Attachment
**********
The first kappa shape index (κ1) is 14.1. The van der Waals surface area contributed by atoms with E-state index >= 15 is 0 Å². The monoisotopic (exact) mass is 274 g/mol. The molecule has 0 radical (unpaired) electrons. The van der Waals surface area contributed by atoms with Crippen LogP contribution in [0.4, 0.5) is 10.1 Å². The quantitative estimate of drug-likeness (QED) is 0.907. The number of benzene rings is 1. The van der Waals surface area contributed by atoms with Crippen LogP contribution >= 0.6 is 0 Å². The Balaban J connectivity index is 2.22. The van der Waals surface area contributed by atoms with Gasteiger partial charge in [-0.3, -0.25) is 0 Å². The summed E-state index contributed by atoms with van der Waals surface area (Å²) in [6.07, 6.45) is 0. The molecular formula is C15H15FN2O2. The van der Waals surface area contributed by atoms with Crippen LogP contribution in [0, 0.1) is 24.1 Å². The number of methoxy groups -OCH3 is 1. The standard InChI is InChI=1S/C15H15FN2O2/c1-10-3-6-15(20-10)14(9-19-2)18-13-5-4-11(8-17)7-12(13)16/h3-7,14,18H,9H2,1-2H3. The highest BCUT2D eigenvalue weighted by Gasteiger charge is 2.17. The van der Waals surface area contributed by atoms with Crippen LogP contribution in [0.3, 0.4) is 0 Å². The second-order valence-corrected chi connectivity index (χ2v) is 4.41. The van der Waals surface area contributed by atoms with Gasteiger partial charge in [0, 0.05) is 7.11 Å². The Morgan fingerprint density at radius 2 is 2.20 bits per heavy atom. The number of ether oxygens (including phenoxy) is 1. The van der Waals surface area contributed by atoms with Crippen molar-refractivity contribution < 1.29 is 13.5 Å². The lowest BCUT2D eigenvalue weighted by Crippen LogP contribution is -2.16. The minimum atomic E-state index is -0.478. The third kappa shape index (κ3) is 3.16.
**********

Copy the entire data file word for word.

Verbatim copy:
The first kappa shape index (κ1) is 14.1. The van der Waals surface area contributed by atoms with E-state index >= 15 is 0 Å². The monoisotopic (exact) mass is 274 g/mol. The molecule has 0 radical (unpaired) electrons. The van der Waals surface area contributed by atoms with Crippen LogP contribution in [0.4, 0.5) is 10.1 Å². The quantitative estimate of drug-likeness (QED) is 0.907. The number of benzene rings is 1. The van der Waals surface area contributed by atoms with Crippen LogP contribution >= 0.6 is 0 Å². The Balaban J connectivity index is 2.22. The van der Waals surface area contributed by atoms with Gasteiger partial charge in [-0.3, -0.25) is 0 Å². The summed E-state index contributed by atoms with van der Waals surface area (Å²) in [6.07, 6.45) is 0. The molecular formula is C15H15FN2O2. The van der Waals surface area contributed by atoms with Crippen LogP contribution in [0, 0.1) is 24.1 Å². The number of methoxy groups -OCH3 is 1. The standard InChI is InChI=1S/C15H15FN2O2/c1-10-3-6-15(20-10)14(9-19-2)18-13-5-4-11(8-17)7-12(13)16/h3-7,14,18H,9H2,1-2H3. The highest BCUT2D eigenvalue weighted by Gasteiger charge is 2.17. The van der Waals surface area contributed by atoms with Crippen LogP contribution in [0.3, 0.4) is 0 Å². The second-order valence-corrected chi connectivity index (χ2v) is 4.41. The van der Waals surface area contributed by atoms with Gasteiger partial charge in [0, 0.05) is 7.11 Å². The Morgan fingerprint density at radius 2 is 2.20 bits per heavy atom. The number of ether oxygens (including phenoxy) is 1. The van der Waals surface area contributed by atoms with Crippen molar-refractivity contribution < 1.29 is 13.5 Å². The lowest BCUT2D eigenvalue weighted by Crippen LogP contribution is -2.16. The minimum atomic E-state index is -0.478. The third kappa shape index (κ3) is 3.16.